The amount of independent developers at this year’s Tokyo Game Show hit an all time high, with the entire booth space being completely funded by Sony themselves. The selection of games was so immense that it was hard to decide what to play first, and sadly I admit I did not get a chance to play everything. All around there were monitors, smartphones, Xbox Ones, Playstations, a Famicom, and even an exercise machine blooping and beeping in concert. It kind felt like being a kid in the ’90s visiting a game arcade again. Banners arched over the play-space showing off the Playstation logo next to the words “<3 Indies”. Being able to sit down or, rather, stand around and talk to several independent game developers personally while playing their games was truly the most memorable experience of the show.
Here’s some of the best games I played:
Chicago-born Willy Chyr’s Relativity, nominated by Famitsu for best indie title at the show, looked to be the most popular game on display. A first-person puzzle game with an innovative physics engine, play-testers were able to manipulate the orientation of gravity to literally walk on any surface, turning floors into walls and walls into ceilings. Seemingly impossible puzzles that included out of reach switches and blocks were easily conquered after a few moments of experimenting with Relativity‘s physics engine.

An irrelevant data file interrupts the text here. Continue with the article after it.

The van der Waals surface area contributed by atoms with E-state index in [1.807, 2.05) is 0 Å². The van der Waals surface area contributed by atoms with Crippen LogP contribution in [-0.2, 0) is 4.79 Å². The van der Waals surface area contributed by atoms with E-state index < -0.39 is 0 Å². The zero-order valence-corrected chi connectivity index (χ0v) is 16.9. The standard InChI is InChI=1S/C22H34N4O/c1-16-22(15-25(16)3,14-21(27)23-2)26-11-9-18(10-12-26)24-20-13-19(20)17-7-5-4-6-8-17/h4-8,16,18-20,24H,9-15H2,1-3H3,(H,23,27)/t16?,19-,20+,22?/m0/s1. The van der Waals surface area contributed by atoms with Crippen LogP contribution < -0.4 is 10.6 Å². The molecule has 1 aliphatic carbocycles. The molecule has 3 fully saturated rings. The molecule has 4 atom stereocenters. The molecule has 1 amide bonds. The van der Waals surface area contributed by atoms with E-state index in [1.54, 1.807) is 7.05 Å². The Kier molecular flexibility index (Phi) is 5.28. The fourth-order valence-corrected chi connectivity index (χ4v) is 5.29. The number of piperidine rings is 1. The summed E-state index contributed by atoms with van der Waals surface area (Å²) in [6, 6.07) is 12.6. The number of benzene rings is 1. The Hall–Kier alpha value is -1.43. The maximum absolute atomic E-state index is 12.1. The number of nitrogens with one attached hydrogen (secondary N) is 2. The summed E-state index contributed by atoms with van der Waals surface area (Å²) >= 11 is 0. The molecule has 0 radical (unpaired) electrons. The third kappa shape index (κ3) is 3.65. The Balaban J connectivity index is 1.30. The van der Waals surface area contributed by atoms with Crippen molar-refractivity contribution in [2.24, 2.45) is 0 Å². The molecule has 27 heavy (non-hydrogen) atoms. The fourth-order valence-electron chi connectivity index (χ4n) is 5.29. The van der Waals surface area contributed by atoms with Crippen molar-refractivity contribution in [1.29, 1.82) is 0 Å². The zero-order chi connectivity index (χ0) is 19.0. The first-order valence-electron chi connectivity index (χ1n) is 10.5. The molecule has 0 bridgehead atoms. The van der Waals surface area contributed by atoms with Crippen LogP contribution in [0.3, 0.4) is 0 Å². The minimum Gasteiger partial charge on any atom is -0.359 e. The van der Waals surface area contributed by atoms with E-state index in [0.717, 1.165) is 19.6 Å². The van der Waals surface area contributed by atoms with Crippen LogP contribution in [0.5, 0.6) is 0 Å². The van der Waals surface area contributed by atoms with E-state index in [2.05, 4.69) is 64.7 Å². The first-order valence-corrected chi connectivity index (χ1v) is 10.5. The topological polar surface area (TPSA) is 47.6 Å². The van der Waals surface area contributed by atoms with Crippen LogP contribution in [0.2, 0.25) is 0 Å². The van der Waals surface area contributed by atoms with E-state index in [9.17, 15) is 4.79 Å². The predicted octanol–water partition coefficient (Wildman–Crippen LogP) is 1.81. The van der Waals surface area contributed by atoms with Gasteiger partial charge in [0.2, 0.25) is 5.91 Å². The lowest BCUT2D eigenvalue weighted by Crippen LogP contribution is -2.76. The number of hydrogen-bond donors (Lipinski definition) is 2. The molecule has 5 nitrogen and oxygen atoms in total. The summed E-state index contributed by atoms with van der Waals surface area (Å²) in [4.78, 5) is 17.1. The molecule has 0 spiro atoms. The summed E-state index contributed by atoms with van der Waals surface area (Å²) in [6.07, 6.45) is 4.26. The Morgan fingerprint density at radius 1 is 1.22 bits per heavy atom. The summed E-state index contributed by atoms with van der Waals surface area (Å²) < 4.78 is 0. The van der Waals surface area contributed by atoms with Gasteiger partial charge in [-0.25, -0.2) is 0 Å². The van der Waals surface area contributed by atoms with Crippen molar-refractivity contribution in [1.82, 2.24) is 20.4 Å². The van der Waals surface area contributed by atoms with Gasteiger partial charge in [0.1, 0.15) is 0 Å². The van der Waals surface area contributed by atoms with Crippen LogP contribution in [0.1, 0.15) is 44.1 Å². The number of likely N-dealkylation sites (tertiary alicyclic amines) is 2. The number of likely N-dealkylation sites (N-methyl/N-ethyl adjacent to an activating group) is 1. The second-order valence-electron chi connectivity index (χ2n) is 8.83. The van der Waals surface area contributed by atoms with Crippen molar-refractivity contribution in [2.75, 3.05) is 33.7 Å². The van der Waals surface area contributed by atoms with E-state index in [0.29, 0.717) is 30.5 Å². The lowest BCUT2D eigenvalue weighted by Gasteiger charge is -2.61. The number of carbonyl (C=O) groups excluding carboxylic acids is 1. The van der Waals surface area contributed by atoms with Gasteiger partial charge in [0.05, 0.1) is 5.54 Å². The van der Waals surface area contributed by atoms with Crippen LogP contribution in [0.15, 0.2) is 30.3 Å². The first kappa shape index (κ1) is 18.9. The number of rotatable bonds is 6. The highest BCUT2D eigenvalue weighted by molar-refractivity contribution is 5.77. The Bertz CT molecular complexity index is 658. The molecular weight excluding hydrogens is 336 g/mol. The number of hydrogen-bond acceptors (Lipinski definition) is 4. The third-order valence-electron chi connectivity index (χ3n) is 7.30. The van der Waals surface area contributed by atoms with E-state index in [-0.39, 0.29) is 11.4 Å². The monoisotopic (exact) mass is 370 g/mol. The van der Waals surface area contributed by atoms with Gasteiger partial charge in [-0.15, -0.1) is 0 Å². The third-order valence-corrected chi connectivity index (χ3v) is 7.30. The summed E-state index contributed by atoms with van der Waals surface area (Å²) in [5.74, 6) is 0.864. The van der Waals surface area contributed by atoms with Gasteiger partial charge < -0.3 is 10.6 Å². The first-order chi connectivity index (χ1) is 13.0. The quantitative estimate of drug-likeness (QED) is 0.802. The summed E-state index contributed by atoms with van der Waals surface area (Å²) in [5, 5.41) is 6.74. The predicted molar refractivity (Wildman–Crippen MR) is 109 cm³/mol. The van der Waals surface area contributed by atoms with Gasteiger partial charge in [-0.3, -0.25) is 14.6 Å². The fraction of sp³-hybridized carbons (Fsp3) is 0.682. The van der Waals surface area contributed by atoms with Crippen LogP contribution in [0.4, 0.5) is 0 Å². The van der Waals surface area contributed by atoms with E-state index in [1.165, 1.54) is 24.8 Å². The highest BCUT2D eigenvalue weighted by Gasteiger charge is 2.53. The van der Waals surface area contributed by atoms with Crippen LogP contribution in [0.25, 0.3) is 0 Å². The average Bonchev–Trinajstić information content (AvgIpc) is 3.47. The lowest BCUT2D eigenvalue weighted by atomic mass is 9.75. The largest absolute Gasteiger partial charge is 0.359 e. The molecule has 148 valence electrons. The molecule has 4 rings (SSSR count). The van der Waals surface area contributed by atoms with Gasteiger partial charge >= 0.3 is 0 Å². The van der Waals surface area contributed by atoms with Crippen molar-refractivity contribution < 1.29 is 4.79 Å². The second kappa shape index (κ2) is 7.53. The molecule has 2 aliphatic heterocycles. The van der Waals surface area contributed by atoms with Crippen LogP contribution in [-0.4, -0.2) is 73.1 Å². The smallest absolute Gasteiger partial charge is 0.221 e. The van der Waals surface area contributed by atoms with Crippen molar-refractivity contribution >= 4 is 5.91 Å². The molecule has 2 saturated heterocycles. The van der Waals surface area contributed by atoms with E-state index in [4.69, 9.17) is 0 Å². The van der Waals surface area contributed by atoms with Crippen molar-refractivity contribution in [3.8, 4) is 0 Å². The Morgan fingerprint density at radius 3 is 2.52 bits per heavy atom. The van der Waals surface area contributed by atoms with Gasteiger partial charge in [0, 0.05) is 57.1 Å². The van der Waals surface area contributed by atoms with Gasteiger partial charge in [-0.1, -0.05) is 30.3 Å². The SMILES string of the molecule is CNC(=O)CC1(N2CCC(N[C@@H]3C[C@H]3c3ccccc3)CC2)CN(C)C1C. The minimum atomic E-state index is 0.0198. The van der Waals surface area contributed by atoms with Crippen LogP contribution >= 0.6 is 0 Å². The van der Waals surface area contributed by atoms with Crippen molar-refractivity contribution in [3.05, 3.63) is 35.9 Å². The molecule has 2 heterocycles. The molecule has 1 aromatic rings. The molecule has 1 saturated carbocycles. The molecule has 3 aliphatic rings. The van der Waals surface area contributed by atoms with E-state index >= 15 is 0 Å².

After completing the game’s tutorial, which is set in a generic “testing lab” reminiscent of Portal, Mr. Chyr was eager for us to explore the outer-world map of the game. Inspired by the work of M.C. Escher, Relativity presents futurist landscape of pastel-colored staircases, pipes, columns, and doorways which can be leaped off of to enter into endless free-fall, or reoriented into normal platforming segments. A mysterious and mind-boggling game to say the least, I’m excited to see more.
Super Rude Bear Resurrection
At first glance, Super Rude Bear Resurrection looks like a pretty generic 2D platformer. You can run, jump, slide down walls (ala Mega Man X), and die grisly deaths in spike pits because your timing was slightly off on one of those other thigns. I felt a little bit turned off after losing my first life, until game creator Alex Rose, while shoveling some rice from a bento into his mouth, pointed out that when you die your bear’s corpse remains and can be used as an additional platform.